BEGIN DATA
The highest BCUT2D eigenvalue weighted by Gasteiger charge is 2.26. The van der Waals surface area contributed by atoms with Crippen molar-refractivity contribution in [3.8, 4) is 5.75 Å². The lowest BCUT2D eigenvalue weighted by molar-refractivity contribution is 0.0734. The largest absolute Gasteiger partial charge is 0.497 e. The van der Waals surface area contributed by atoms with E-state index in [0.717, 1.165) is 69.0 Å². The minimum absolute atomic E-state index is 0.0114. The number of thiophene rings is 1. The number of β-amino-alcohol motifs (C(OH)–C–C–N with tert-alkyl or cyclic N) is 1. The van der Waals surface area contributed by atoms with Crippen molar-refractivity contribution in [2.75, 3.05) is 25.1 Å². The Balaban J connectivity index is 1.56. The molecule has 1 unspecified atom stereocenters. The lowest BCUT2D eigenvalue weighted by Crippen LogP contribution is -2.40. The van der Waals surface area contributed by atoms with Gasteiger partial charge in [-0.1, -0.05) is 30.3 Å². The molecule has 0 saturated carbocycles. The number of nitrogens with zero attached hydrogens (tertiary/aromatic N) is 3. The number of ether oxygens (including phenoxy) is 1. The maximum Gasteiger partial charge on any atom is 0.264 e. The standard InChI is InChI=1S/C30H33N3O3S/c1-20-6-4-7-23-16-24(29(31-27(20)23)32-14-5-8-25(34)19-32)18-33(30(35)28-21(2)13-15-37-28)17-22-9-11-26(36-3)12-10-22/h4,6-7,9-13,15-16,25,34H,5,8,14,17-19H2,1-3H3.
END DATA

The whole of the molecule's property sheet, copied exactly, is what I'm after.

The highest BCUT2D eigenvalue weighted by Gasteiger charge is 2.26. The van der Waals surface area contributed by atoms with Crippen molar-refractivity contribution in [3.8, 4) is 5.75 Å². The lowest BCUT2D eigenvalue weighted by molar-refractivity contribution is 0.0734. The largest absolute Gasteiger partial charge is 0.497 e. The van der Waals surface area contributed by atoms with E-state index in [0.717, 1.165) is 69.0 Å². The minimum absolute atomic E-state index is 0.0114. The number of thiophene rings is 1. The number of β-amino-alcohol motifs (C(OH)–C–C–N with tert-alkyl or cyclic N) is 1. The van der Waals surface area contributed by atoms with Crippen molar-refractivity contribution in [2.75, 3.05) is 25.1 Å². The Balaban J connectivity index is 1.56. The molecule has 1 unspecified atom stereocenters. The lowest BCUT2D eigenvalue weighted by Crippen LogP contribution is -2.40. The van der Waals surface area contributed by atoms with Gasteiger partial charge in [-0.1, -0.05) is 30.3 Å². The molecule has 0 saturated carbocycles. The number of nitrogens with zero attached hydrogens (tertiary/aromatic N) is 3. The number of ether oxygens (including phenoxy) is 1. The maximum Gasteiger partial charge on any atom is 0.264 e. The standard InChI is InChI=1S/C30H33N3O3S/c1-20-6-4-7-23-16-24(29(31-27(20)23)32-14-5-8-25(34)19-32)18-33(30(35)28-21(2)13-15-37-28)17-22-9-11-26(36-3)12-10-22/h4,6-7,9-13,15-16,25,34H,5,8,14,17-19H2,1-3H3.